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4 Tips for Creating Portraits with Impact


Since the birth of the camera, an overwhelming number of photographers have concentrated on portraiture. Capturing the personality, mood, or expression of a fellow human is sublimely beautiful. Because of this, many of us have thousands of portraits saved on hard drives, and eagerly await the next portrait contest. Honestly, how many of these portraits actually have visual impact? How many of our portraits are powerful enough to hold a viewer’s attention longer than a couple of seconds?

We can continue to produce countless portraits that are stale and void of visual power, or we can step back, evaluate our work, and begin to strategically create portraits that do have impact. Whether you are shooting on location or in a studio, begin adding some punch to your portraiture to captivate your audience. Here are a few ways to start creating portraits with impact immediately.


When we pick up our cameras to snap a portrait, we almost instinctively move close to our subject. Yet, constantly shooting tight portraits can put us in a close-up rut. Simply moving your camera body closer to someone’s face, or using the telephoto aspect of your lens, doesn’t always lend itself to powerful photographs (the selfie is a perfect example of how easy it is to botch a close-up portrait).

Jun Temple

By physically taking several steps back, or by retracting your zoom, you allow context to enter the frame. Suddenly, what was just a photograph of a person’s face, can become an image rich with balance and environmental information. Additionally, a portrait with contextual information can easily appeal to a much wider audience by relating a story.

Steve wide

Shooting tip: When shooting wide portraits, make smart lens choices. Many wide-angle lenses (such as Canon’s 17-40mm L-Series) come with a great deal of distortion and will exaggerate a subject’s features. So that your subjects are not distorted, use a standard portrait lens (i.e. 85mm) and move your body in relation to your subject.


Negative Monks

Stepping back and including environmental information can add impact to many portraits. However, the surrounding environment can also distract from your intended subject. At times, photographs are more powerful if the environment is minimal or void.

To draw the viewer’s eye directly to your subject, strategically add abundant negative space (area around or between a subject) in your frame. The use of negative space can be a key element in artistic composition in that it emphasizes and defines the main subject of a photograph (positive space) and adds impact.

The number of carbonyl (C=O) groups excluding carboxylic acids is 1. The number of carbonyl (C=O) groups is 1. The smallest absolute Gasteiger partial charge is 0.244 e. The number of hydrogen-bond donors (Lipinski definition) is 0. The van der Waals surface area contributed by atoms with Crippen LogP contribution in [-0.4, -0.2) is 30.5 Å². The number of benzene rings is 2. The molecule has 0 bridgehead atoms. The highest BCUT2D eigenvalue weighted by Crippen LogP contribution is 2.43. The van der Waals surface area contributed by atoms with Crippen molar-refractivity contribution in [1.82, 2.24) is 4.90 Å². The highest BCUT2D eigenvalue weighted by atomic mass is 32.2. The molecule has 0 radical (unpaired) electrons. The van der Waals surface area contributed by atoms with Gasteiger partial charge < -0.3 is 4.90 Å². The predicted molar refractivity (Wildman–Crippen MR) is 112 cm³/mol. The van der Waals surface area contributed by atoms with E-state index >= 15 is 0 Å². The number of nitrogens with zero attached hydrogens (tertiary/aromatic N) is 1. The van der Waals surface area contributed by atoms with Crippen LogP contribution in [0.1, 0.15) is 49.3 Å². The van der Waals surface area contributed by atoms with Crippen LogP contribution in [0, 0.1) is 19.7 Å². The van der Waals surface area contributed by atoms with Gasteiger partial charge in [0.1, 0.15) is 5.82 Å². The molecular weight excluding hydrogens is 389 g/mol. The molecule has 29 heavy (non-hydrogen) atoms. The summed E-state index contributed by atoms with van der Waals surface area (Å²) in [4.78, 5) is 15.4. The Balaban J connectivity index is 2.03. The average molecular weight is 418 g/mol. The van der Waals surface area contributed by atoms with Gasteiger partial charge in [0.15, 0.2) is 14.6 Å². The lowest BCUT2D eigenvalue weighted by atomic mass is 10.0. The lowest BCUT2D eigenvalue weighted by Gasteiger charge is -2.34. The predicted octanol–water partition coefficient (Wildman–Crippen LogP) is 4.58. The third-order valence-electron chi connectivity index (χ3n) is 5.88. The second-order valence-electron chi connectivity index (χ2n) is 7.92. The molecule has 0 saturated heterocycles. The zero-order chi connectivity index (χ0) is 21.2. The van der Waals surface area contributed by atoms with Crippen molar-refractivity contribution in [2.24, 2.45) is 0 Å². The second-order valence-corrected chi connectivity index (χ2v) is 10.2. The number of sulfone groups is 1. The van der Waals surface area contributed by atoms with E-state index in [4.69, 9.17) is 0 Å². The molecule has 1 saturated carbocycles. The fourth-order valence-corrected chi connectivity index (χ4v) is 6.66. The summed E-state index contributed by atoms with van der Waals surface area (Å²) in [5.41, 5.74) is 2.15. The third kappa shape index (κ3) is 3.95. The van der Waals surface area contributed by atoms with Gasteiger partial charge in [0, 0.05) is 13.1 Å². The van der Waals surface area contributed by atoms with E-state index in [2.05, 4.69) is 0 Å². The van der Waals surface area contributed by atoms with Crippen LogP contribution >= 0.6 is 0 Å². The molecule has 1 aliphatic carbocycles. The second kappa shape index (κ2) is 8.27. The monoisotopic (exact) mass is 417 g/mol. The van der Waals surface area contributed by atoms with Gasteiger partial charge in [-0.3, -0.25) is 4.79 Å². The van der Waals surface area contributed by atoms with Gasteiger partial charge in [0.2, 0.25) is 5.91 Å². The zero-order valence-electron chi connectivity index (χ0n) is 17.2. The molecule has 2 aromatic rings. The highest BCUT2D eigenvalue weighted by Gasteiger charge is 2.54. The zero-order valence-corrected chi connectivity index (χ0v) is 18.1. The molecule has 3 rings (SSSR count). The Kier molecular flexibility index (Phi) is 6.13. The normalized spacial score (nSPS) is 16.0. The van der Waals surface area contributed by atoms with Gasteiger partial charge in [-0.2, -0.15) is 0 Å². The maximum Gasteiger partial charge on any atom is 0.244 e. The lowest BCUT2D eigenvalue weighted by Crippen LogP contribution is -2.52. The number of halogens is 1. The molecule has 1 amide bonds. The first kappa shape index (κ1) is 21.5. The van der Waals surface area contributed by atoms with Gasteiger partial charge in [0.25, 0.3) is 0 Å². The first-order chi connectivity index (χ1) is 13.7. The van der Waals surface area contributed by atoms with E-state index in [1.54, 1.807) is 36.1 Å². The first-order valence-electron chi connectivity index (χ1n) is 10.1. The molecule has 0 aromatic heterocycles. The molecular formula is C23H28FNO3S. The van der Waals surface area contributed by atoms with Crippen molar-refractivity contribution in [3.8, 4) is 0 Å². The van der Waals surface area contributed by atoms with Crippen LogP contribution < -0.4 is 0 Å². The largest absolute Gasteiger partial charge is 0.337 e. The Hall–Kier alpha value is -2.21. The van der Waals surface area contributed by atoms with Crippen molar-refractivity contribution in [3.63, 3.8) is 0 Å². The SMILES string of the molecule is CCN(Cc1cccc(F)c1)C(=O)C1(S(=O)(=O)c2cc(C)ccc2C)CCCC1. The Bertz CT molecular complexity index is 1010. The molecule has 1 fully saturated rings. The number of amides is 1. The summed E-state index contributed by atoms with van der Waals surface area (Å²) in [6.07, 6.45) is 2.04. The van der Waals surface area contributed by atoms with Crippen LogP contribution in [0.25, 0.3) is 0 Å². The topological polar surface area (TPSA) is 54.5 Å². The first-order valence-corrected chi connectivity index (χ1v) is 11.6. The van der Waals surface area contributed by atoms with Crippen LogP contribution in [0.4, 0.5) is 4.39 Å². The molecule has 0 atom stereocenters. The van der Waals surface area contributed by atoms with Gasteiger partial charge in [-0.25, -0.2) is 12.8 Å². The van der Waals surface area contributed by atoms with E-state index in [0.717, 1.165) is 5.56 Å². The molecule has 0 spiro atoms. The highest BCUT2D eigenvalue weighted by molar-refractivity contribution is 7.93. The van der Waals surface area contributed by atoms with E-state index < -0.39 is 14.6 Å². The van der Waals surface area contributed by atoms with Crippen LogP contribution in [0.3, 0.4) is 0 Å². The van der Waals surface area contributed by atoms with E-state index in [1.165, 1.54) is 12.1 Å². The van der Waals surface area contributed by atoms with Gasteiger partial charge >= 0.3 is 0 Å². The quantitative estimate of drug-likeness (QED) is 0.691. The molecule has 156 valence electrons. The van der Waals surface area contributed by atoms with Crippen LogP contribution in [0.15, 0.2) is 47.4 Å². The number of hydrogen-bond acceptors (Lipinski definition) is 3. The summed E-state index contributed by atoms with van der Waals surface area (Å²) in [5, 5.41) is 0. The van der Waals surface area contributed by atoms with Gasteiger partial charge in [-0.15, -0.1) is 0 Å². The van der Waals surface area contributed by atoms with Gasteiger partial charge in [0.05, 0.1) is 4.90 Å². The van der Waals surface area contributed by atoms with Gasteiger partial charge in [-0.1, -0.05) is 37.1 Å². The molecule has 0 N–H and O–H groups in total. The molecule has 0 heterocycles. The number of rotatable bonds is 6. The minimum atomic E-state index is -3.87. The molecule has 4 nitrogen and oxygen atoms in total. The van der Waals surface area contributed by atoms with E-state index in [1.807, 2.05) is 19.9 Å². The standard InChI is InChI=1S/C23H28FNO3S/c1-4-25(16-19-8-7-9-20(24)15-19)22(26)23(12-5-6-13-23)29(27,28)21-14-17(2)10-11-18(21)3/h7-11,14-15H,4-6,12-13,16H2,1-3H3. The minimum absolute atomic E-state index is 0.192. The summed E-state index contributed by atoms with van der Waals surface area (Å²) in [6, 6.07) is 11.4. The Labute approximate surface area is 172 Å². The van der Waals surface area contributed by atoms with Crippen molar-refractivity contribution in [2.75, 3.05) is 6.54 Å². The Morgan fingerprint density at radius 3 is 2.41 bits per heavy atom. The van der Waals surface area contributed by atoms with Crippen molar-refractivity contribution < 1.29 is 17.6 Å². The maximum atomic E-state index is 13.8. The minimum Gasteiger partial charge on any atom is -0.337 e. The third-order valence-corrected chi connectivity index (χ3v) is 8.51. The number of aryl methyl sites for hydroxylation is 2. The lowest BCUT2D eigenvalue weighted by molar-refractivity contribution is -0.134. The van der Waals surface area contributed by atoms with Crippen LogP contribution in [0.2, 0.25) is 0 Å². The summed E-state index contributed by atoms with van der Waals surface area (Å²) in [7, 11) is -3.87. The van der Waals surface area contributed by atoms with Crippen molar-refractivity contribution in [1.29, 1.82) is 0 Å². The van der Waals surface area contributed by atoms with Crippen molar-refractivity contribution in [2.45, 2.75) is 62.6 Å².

When we think of portraits, the first thing that usually comes to mind is a frame filled with a face. We can agree that there are many positives to this approach to portraiture. In a headshot we can see facial features, skin tones (unless we wipe them away in Photoshop or Elements) and the catchlights that draw us into the windows of the soul.

Alessa s Leg Grandmother s Hands

Luckily though, all of our photographs do not have to follow a headshot-only, antiquated view of portraiture. It is important to remind ourselves that a portrait is simply a representation of a person. Photographers are given the artistic license to determine how their subjects are portrayed. Instead of snapping a run-of-the-mill headshot, try shooting hands, feet, necks or even the cast shadow of a person. At times, moving away from a person’s face can lead to a frame that carries a tremendous amount of visual impact.


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Another way to add impact to your portraits is to experiment with cropping. This is one of the simplest ways to add impact to a portrait and to showcase your aesthetic as a photographer. If you are finding it difficult to see fresh or unique frames while you are actually shooting, experiment with the crop tools in post-production.

Focusing on smaller portions of your subject can have much more impact than if you neglect to adjust the original frame. Moreover, a cropped picture can completely alter the photograph’s intention or interpretation. The more you experiment with cropping, the more apt you will be in spotting unique and powerful frames in the field.


Shooting tip: If you are photographing with particular frame in mind, it is better to take photographs that are a bit wider than your intended crop. You can always crop tighter, but you cannot widen the original frame.

Whether you are an amateur or a seasoned professional, rethinking the way you shoot portraits will inevitable invigorate your craft. The next time your camera is pointed toward another human, try something new. Experiment with a variety of strategies that will add impact to your portraits.

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Andrew Faulk
Andrew Faulk

is an educator and freelance photographer based in Seoul, South Korea. He specializes in portrait and travel photography. Andrew also serves as an adjunct instructor for Flashlight Expeditions for their Korea based photography tours.

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